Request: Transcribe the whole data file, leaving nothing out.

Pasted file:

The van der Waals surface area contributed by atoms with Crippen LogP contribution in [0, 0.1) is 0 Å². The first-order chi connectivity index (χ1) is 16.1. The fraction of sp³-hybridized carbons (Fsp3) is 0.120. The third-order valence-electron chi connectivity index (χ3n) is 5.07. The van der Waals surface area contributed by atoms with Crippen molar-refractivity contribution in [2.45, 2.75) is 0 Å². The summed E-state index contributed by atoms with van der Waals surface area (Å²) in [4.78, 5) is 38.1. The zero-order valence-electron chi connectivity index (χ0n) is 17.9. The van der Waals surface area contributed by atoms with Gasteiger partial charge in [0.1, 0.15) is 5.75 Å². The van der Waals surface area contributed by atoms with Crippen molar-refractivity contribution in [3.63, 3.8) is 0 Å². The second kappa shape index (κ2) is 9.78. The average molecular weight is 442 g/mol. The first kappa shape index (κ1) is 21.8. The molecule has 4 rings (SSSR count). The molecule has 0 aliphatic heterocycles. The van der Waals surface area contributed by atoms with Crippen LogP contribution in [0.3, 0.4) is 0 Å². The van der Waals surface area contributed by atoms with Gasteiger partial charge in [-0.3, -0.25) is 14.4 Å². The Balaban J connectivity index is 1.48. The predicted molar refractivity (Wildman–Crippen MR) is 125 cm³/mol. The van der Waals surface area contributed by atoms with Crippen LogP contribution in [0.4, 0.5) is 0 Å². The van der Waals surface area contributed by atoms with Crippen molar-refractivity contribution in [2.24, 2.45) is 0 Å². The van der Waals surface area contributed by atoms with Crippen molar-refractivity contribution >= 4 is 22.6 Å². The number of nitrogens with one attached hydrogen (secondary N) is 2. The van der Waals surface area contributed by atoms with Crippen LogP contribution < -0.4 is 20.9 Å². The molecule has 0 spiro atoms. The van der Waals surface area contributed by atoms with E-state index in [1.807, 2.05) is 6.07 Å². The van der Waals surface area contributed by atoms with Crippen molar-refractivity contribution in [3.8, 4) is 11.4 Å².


The van der Waals surface area contributed by atoms with Crippen LogP contribution in [0, 0.1) is 0 Å². The first-order chi connectivity index (χ1) is 16.1. The fraction of sp³-hybridized carbons (Fsp3) is 0.120. The third-order valence-electron chi connectivity index (χ3n) is 5.07. The van der Waals surface area contributed by atoms with Crippen molar-refractivity contribution in [2.45, 2.75) is 0 Å². The summed E-state index contributed by atoms with van der Waals surface area (Å²) in [4.78, 5) is 38.1. The zero-order valence-electron chi connectivity index (χ0n) is 17.9. The van der Waals surface area contributed by atoms with Gasteiger partial charge in [0.1, 0.15) is 5.75 Å². The van der Waals surface area contributed by atoms with Crippen molar-refractivity contribution in [3.63, 3.8) is 0 Å². The second kappa shape index (κ2) is 9.78. The average molecular weight is 442 g/mol. The first kappa shape index (κ1) is 21.8. The molecule has 4 rings (SSSR count). The molecule has 0 aliphatic heterocycles. The van der Waals surface area contributed by atoms with Crippen LogP contribution in [0.3, 0.4) is 0 Å². The van der Waals surface area contributed by atoms with Gasteiger partial charge in [-0.3, -0.25) is 14.4 Å². The Balaban J connectivity index is 1.48. The predicted molar refractivity (Wildman–Crippen MR) is 125 cm³/mol. The van der Waals surface area contributed by atoms with Crippen LogP contribution in [0.4, 0.5) is 0 Å². The van der Waals surface area contributed by atoms with Crippen molar-refractivity contribution in [2.24, 2.45) is 0 Å². The van der Waals surface area contributed by atoms with Crippen molar-refractivity contribution >= 4 is 22.6 Å². The number of nitrogens with one attached hydrogen (secondary N) is 2. The van der Waals surface area contributed by atoms with Crippen LogP contribution < -0.4 is 20.9 Å². The molecule has 0 spiro atoms. The van der Waals surface area contributed by atoms with E-state index in [1.807, 2.05) is 6.07 Å². The van der Waals surface area contributed by atoms with Crippen molar-refractivity contribution in [3.8, 4) is 11.4 Å².